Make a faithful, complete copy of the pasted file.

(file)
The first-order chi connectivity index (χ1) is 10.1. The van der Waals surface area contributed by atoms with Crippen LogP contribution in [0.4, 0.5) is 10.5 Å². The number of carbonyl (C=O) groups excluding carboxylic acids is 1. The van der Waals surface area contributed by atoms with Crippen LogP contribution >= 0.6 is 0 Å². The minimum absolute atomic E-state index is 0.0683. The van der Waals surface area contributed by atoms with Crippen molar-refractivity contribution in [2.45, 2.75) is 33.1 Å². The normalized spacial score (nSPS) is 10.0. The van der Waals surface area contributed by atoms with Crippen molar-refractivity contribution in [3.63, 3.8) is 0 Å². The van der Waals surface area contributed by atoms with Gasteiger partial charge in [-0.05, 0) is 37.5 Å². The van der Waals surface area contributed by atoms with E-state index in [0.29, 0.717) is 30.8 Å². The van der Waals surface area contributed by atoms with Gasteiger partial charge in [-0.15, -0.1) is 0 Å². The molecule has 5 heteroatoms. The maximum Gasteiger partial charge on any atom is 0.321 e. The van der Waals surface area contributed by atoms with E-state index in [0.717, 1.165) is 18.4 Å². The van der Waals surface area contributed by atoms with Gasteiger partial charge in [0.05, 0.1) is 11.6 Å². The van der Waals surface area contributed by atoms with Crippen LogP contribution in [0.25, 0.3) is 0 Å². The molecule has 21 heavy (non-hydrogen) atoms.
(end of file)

The first-order chi connectivity index (χ1) is 10.1. The van der Waals surface area contributed by atoms with Crippen LogP contribution in [0.4, 0.5) is 10.5 Å². The number of carbonyl (C=O) groups excluding carboxylic acids is 1. The van der Waals surface area contributed by atoms with Crippen LogP contribution >= 0.6 is 0 Å². The minimum absolute atomic E-state index is 0.0683. The van der Waals surface area contributed by atoms with Crippen molar-refractivity contribution in [2.45, 2.75) is 33.1 Å². The normalized spacial score (nSPS) is 10.0. The van der Waals surface area contributed by atoms with Crippen molar-refractivity contribution in [3.63, 3.8) is 0 Å². The van der Waals surface area contributed by atoms with Gasteiger partial charge in [-0.05, 0) is 37.5 Å². The van der Waals surface area contributed by atoms with E-state index in [0.29, 0.717) is 30.8 Å². The van der Waals surface area contributed by atoms with Gasteiger partial charge in [-0.15, -0.1) is 0 Å². The molecule has 5 heteroatoms. The maximum Gasteiger partial charge on any atom is 0.321 e. The van der Waals surface area contributed by atoms with E-state index in [0.717, 1.165) is 18.4 Å². The van der Waals surface area contributed by atoms with Gasteiger partial charge in [0.05, 0.1) is 11.6 Å². The van der Waals surface area contributed by atoms with Crippen LogP contribution in [0.25, 0.3) is 0 Å². The molecule has 21 heavy (non-hydrogen) atoms.